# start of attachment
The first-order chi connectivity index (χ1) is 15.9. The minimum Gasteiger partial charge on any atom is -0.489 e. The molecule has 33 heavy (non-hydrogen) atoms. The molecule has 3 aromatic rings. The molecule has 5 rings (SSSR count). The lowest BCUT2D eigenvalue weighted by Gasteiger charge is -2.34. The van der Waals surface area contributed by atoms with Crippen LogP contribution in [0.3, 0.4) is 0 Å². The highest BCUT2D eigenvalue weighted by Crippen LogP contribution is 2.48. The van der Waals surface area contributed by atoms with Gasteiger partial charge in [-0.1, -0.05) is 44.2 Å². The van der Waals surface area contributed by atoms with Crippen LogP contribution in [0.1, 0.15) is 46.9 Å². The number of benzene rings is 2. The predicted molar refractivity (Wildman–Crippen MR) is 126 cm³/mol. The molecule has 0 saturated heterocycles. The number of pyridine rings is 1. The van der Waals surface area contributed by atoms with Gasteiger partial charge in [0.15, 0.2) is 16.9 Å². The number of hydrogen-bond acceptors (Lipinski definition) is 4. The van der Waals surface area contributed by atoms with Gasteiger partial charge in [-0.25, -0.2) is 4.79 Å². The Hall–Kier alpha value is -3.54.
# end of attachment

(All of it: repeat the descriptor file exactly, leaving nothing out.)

The first-order chi connectivity index (χ1) is 15.9. The minimum Gasteiger partial charge on any atom is -0.489 e. The molecule has 33 heavy (non-hydrogen) atoms. The molecule has 3 aromatic rings. The molecule has 5 rings (SSSR count). The lowest BCUT2D eigenvalue weighted by Gasteiger charge is -2.34. The van der Waals surface area contributed by atoms with Crippen LogP contribution in [0.3, 0.4) is 0 Å². The highest BCUT2D eigenvalue weighted by Crippen LogP contribution is 2.48. The van der Waals surface area contributed by atoms with Gasteiger partial charge in [-0.1, -0.05) is 44.2 Å². The van der Waals surface area contributed by atoms with Crippen LogP contribution in [0.1, 0.15) is 46.9 Å². The number of benzene rings is 2. The predicted molar refractivity (Wildman–Crippen MR) is 126 cm³/mol. The molecule has 0 saturated heterocycles. The number of pyridine rings is 1. The van der Waals surface area contributed by atoms with Gasteiger partial charge in [0.15, 0.2) is 16.9 Å². The number of hydrogen-bond acceptors (Lipinski definition) is 4. The van der Waals surface area contributed by atoms with Gasteiger partial charge in [-0.25, -0.2) is 4.79 Å². The Hall–Kier alpha value is -3.54.